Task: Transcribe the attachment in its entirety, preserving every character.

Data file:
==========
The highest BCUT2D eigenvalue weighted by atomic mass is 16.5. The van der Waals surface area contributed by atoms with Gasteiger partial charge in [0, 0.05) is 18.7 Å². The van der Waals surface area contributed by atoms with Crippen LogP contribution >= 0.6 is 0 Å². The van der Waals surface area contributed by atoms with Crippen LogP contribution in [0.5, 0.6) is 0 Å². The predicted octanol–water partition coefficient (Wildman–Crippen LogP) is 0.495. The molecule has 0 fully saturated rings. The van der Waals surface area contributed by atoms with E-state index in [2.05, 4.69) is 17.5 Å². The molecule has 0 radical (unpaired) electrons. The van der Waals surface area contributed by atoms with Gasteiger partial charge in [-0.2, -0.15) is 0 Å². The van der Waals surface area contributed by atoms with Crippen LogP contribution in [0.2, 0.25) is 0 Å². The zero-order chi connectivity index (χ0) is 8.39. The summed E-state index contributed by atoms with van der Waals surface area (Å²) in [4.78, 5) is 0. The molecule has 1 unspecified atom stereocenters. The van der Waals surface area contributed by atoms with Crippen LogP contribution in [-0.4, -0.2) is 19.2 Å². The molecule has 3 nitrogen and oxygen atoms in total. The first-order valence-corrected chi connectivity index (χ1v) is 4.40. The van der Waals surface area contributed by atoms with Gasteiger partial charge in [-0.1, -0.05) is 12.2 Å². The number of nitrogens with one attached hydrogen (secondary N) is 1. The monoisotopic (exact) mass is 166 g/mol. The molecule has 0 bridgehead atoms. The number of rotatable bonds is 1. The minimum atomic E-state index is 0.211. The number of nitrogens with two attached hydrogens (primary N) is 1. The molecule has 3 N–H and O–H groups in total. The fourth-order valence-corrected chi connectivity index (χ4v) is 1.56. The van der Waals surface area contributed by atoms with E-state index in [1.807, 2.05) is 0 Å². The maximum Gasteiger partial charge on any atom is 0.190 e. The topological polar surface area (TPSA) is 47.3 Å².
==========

The highest BCUT2D eigenvalue weighted by atomic mass is 16.5. The van der Waals surface area contributed by atoms with Gasteiger partial charge in [0, 0.05) is 18.7 Å². The van der Waals surface area contributed by atoms with Crippen LogP contribution >= 0.6 is 0 Å². The van der Waals surface area contributed by atoms with Crippen LogP contribution in [0.5, 0.6) is 0 Å². The predicted octanol–water partition coefficient (Wildman–Crippen LogP) is 0.495. The molecule has 0 fully saturated rings. The van der Waals surface area contributed by atoms with E-state index in [2.05, 4.69) is 17.5 Å². The molecule has 0 radical (unpaired) electrons. The van der Waals surface area contributed by atoms with Gasteiger partial charge in [-0.2, -0.15) is 0 Å². The van der Waals surface area contributed by atoms with Crippen LogP contribution in [0.2, 0.25) is 0 Å². The zero-order chi connectivity index (χ0) is 8.39. The summed E-state index contributed by atoms with van der Waals surface area (Å²) in [4.78, 5) is 0. The molecule has 1 unspecified atom stereocenters. The van der Waals surface area contributed by atoms with Crippen LogP contribution in [-0.4, -0.2) is 19.2 Å². The molecule has 3 nitrogen and oxygen atoms in total. The first-order valence-corrected chi connectivity index (χ1v) is 4.40. The van der Waals surface area contributed by atoms with Gasteiger partial charge in [-0.1, -0.05) is 12.2 Å². The number of nitrogens with one attached hydrogen (secondary N) is 1. The monoisotopic (exact) mass is 166 g/mol. The molecule has 0 bridgehead atoms. The number of rotatable bonds is 1. The minimum atomic E-state index is 0.211. The number of nitrogens with two attached hydrogens (primary N) is 1. The molecule has 3 N–H and O–H groups in total. The fourth-order valence-corrected chi connectivity index (χ4v) is 1.56. The van der Waals surface area contributed by atoms with E-state index in [1.807, 2.05) is 0 Å². The maximum Gasteiger partial charge on any atom is 0.190 e. The topological polar surface area (TPSA) is 47.3 Å².